Browian motion

Brownian motion is the constant random (or haphazard) movement of tiny particles in fluids.

Experiment to demonstrate Brownian motion

Experiment 1: Using Pollen grains.

When pollen grains molecules are dropped in water or suspended in water and observed through a microscope,

The molecules will be seen making irregular movements in random directions.

This shows that particles of matter are ever in a state of constant random motion.

Experiment 2: Using Smoke particles in air.

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Smoke is placed in a glass cell and the glass cell illuminated with light from one side.

The smoke particles are then observed from above using a microscope.

Observation:

White specks of smoke particles will be seen moving in a constant random motion.

This shows that particles of matter are ever in a state of constant random motion.

Explanation:

The constant random motion is due to un even collision (or bombardment) of the invisible air molecules with the visible pollen grains or smoke particles.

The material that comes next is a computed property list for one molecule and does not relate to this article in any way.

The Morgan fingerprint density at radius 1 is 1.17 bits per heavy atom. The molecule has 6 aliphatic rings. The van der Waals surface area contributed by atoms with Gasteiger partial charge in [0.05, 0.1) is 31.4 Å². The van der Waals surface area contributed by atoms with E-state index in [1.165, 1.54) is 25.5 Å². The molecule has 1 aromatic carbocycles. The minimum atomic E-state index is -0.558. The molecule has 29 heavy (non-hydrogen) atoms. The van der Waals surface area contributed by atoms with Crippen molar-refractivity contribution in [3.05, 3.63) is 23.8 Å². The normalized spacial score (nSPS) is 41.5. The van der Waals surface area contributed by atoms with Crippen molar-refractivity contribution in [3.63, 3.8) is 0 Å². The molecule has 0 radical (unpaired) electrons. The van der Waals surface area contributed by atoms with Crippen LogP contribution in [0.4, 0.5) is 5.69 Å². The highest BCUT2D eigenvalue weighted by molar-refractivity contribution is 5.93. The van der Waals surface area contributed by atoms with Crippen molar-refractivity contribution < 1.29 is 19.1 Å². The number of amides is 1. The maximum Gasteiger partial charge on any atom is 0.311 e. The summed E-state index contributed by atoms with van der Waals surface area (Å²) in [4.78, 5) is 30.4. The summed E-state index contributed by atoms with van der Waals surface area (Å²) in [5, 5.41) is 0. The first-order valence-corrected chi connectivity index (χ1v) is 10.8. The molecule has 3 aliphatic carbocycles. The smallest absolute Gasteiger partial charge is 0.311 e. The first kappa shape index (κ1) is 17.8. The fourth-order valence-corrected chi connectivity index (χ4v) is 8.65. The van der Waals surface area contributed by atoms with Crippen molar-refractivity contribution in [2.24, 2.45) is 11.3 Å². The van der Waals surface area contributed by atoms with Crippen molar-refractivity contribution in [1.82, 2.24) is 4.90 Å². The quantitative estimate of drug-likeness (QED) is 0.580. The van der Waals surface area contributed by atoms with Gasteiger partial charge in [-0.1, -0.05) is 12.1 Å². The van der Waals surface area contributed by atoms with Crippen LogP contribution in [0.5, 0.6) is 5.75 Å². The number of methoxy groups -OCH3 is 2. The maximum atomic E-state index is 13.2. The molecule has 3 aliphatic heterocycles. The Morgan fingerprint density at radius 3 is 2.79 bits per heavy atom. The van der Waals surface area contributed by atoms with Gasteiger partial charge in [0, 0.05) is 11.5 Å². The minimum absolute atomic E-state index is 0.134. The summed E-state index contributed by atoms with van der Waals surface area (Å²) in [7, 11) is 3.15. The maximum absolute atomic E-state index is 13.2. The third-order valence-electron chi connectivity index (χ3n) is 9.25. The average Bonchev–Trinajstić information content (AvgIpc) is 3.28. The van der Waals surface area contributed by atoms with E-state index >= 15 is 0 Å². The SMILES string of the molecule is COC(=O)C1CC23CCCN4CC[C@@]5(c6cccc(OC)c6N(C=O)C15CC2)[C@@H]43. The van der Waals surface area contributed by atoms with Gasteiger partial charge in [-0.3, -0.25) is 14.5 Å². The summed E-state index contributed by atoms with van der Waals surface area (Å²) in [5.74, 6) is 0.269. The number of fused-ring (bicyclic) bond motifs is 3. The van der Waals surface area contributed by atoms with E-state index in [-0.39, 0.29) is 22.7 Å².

Factors that affect Brownian motion

(i) Temperature

When the temperature of the smoke cell is increased, smoke particles are seen moving faster and when it is reduced, they are seen moving slowly.

Increase in temperature increases the kinetic energy of the molecules, hence they move faster than before.

Decrease in temperature decreases the kinetic energy of the molecules, hence they move slowly.

ii) Size and density of the particles

When the size of the particles is increased, Brownian motion is reduced and when the size of particles is reduced, Brownian motion increases.